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First Commanding Officer of Seal Team Six Dies at Age 81

Richard 'Dick' Marcinko was tasked with designing the counter-terrorist team after the Iran hostage crisis in 1979

Richard “Dick” Marcinko, the first commanding officer of U.S. Navy SEAL Team 6, died Saturday at the age of 81.

“Last night, Christmas evening, we lost a hero, who’s also known as The Rogue Warrior, the retired Navy SEAL commander AND the creator of SEAL Team Six, my father, Richard Marcinko. His legacy will live forever. The man has died a true legend. Rest In Peace Dad. I love you forever,” tweeted Matt Marcinko.

Marcinko was memorialized in a statement from the Navy SEAL Museum:

Dick Marcinko played a very unique part in SEAL history, leaving a legacy like no other. ‘Demo Dick’ is considered the United States’ premier counterterrorism operator. We send our deepest sympathies to his family, teammates, and friends.”

Marcinko was born in 1940 in Lansford, Pennsylvania. He enlisted in the U.S. Navy in 1958, eventually attaining the rank of commander. During his tenure with the Navy, he would earn a bachelor’s degree in international relations and a master’s degree in political science.

Marcinko was one of two Navy representatives on an unsuccessful task force intended to free American hostages during the Iran hostage crisis in 1979. That experience led him to found and lead two of the most influential units focused on anti-terrorism.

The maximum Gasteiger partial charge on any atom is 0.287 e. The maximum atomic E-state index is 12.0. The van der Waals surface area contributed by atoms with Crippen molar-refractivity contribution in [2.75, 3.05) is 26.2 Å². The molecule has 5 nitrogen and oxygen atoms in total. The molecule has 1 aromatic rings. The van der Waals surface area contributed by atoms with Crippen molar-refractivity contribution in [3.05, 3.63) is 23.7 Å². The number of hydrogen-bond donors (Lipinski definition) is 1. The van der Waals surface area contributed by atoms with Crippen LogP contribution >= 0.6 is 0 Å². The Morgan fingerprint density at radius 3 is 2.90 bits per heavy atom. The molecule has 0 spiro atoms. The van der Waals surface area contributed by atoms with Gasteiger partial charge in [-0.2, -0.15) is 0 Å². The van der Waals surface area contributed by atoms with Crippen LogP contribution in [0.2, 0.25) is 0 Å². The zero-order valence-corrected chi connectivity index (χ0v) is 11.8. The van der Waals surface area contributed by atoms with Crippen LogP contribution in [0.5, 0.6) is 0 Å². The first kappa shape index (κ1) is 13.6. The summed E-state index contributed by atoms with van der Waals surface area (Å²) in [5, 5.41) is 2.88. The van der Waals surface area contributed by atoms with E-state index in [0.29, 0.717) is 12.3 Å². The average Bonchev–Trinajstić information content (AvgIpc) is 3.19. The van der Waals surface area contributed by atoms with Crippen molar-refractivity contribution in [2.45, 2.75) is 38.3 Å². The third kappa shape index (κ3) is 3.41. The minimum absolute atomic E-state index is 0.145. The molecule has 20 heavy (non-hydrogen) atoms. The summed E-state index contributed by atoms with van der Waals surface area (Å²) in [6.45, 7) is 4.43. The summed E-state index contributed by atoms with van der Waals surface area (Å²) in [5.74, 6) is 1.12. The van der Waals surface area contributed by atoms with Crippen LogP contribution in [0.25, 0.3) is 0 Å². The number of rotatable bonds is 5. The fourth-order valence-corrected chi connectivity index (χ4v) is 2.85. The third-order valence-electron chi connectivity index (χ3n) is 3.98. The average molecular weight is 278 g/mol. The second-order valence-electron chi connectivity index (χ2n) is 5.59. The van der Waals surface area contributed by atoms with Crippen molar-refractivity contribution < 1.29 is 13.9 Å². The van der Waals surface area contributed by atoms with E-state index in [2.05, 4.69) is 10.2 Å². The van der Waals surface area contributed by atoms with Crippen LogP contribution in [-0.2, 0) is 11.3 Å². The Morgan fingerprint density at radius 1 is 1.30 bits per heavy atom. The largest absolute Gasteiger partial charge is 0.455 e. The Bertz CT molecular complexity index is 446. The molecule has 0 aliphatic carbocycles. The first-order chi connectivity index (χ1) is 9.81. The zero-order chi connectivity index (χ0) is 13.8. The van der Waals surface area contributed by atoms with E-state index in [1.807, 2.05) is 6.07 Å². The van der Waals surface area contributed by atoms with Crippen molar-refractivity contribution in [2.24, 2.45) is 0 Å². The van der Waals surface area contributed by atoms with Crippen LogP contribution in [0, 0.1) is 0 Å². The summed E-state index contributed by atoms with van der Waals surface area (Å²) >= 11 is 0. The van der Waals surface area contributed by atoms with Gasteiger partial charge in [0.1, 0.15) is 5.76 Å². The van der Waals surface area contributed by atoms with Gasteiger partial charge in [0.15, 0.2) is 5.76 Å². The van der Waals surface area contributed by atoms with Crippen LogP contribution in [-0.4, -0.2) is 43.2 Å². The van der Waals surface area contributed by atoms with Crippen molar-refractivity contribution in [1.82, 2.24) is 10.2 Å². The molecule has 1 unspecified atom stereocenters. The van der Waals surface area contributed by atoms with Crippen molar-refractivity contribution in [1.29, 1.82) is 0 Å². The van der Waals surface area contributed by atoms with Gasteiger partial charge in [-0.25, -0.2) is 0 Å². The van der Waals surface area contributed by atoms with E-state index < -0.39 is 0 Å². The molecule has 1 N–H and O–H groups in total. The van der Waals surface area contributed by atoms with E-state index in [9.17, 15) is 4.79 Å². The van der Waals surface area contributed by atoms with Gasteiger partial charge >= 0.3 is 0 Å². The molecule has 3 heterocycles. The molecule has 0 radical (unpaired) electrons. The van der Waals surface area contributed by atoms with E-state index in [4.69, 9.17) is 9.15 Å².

Marcinko was the first commanding officer of SEAL Team 6 and RED CELL. Both are considered the military’s top anti-terrorism units. Marcinko was part of the founding team for both units, leaving a significant mark in the anti-terrorism protocol for the U.S. armed forces. 

Marcinko commanded SEAL Team 6 from August 1980 to July 1983.

SEAL Team 6 later carried out Operation Neptune Spear in Abbottabad, Pakistan, successfully killing al-Qaeda leader Osama bin Laden in May 2011. 

Despite his military success, Marcinko served 15 months in jail for allegedly conspiring with an Arizona arms dealer to receive $100,000 for securing a government firearms contract. He always denied the charges, however. Marcinko claimed he was set up by the Navy’s highest-ranking officers whom he allegedly embarrassed by exposing weakness and leadership failures within their units.

Marcinko authored several books, including his 1993 New York Times bestselling autobiography, “Rogue Warrior.”

Marcinko’s cause of death has not been shared at this time. 

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